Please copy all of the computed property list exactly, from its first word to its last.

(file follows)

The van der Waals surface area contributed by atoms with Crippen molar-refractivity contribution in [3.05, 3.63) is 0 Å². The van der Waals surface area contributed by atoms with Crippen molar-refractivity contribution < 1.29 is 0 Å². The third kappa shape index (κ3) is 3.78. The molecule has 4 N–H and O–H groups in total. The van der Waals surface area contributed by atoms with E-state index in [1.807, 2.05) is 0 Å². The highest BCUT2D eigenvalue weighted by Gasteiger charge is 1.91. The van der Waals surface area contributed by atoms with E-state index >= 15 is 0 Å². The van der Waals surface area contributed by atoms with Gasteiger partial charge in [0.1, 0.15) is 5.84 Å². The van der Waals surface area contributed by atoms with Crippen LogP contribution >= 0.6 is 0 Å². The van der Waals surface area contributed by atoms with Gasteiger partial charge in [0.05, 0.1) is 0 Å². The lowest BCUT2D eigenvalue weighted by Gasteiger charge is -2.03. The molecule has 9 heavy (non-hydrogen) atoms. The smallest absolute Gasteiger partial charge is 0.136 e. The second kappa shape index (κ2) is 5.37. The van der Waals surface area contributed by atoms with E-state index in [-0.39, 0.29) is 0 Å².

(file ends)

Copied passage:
The van der Waals surface area contributed by atoms with Crippen molar-refractivity contribution in [3.05, 3.63) is 0 Å². The van der Waals surface area contributed by atoms with Crippen molar-refractivity contribution < 1.29 is 0 Å². The third kappa shape index (κ3) is 3.78. The molecule has 4 N–H and O–H groups in total. The van der Waals surface area contributed by atoms with E-state index in [1.807, 2.05) is 0 Å². The highest BCUT2D eigenvalue weighted by Gasteiger charge is 1.91. The van der Waals surface area contributed by atoms with E-state index >= 15 is 0 Å². The van der Waals surface area contributed by atoms with Gasteiger partial charge in [0.1, 0.15) is 5.84 Å². The van der Waals surface area contributed by atoms with Crippen LogP contribution >= 0.6 is 0 Å². The van der Waals surface area contributed by atoms with Gasteiger partial charge in [0.05, 0.1) is 0 Å². The lowest BCUT2D eigenvalue weighted by Gasteiger charge is -2.03. The molecule has 9 heavy (non-hydrogen) atoms. The smallest absolute Gasteiger partial charge is 0.136 e. The second kappa shape index (κ2) is 5.37. The van der Waals surface area contributed by atoms with E-state index in [-0.39, 0.29) is 0 Å².